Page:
"Barcelona follows the first three-week gap of the season after a near constant testing and racing itinerary since late January. For our trackside personnel in particular, it’s offered some respite and a chance to recharge the batteries for what is going to be a long year with the in-season tests also now on the calendar. The break in on-track action also presents an opportunity to work on the cars and to bring more new parts to the next event than you would see during back-to-back race weekends. Aside from being the first European race of the season, Barcelona is classically seen as the first big milestone for upgrades from the teams and we can expect to see quite a range of developments throughout the pit lane. The circuit itself is highly demanding on the cars: arguably requiring the best combination of power, handling and aerodynamics seen during the entire season. It’s often said that a car which performs well in Barcelona will be a great car for the season, so we’re looking forward to seeing where we stand relative to the competition. There has been no sense of complacency or backing off just because our car has shown strong performance in the opening few races. The objective is to not only match, but to better the development rate of our rivals and to build on our lead in both Championships."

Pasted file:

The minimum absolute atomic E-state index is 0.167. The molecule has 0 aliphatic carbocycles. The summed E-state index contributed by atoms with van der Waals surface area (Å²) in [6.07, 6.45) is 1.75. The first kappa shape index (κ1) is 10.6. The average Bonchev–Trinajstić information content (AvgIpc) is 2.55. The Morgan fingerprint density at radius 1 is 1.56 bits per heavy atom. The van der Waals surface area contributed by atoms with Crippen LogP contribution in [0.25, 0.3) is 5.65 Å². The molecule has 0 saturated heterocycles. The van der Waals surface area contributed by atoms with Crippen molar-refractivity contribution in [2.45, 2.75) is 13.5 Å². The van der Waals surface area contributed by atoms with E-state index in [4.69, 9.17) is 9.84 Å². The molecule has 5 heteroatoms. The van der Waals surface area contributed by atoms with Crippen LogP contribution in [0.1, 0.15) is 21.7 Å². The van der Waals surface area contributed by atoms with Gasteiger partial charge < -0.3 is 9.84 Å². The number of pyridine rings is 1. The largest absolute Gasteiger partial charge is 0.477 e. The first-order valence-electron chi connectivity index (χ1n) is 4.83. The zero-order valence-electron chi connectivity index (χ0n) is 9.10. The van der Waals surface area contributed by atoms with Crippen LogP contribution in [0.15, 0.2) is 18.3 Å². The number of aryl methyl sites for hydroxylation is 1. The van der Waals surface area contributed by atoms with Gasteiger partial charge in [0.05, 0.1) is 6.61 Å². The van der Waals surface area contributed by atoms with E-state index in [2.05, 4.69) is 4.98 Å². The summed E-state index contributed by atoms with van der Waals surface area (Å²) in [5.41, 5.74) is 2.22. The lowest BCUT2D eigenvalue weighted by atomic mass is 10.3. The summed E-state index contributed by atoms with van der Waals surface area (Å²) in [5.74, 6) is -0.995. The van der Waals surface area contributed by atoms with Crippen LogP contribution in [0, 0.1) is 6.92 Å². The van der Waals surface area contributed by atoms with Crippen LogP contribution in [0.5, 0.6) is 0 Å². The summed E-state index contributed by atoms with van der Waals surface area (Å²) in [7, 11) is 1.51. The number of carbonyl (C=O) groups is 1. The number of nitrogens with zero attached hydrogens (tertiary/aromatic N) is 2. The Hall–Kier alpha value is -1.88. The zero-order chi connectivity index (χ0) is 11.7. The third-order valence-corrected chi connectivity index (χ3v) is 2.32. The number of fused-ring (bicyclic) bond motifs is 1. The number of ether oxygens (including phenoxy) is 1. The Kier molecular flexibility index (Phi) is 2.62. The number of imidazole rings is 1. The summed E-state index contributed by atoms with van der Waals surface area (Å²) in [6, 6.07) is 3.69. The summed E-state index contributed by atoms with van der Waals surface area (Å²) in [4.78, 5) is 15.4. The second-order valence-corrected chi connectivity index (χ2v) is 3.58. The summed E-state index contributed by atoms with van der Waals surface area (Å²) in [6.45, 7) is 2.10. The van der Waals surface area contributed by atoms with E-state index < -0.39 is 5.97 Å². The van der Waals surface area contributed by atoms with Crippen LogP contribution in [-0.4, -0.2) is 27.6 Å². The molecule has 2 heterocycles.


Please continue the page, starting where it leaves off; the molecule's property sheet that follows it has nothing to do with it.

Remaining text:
Barcelona: On the Pit Wall
With the exception of Melbourne, itself different by nature of being a street circuit, the season so far has consisted of some of the more modern circuit designs. These tend to reveal more specific areas of car performance rather than a complete package. Barcelona, by contrast, is very much a more traditional style of race track. Not only is the circuit well-known amongst the teams, it also provides a good reference to how the performance of a car compares to its competitors. It is a true test of a car, requiring a balance of strong aerodynamic, engine and mechanical performance.
Barcelona is one of the major performance upgrade events of the season. Part of the reasoning behind this is that, for flyaway races such as the first four rounds, bringing bulky packages such as floors, bodywork sets and wings is both difficult and expensive. Obviously, every team wants to be as competitive as possible at all times. But there is a balance to find in terms of cost versus performance. Barcelona, therefore, is where we will see teams bringing major package upgrades: fundamental re-workings of their cars as opposed to just individual developments. Where some cars were quite closely matched in performance prior to this race, the first European round of the season will likely see small shifts in performance: moving some teams slightly ahead of others where they perhaps would not have been previously. Furthermore, with four races of the season now complete, rival teams will have had sufficient time to evaluate and attempt to replicate clever design features seen on other cars, be they aerodynamic or mechanical. Combined, these factors are what make Barcelona a significant landmark on the calendar.
The track surface at Barcelona is visibly rippled into Turns One and Ten, the braking zones at the end of each of the main straights. This is a characteristic rarely seen amongst venues on the current calendar and can be attributed to the age of the circuit, as the tarmac has effectively been pulled around over time. This can be felt by the drivers but is also visible from off-board camera footage of certain cars.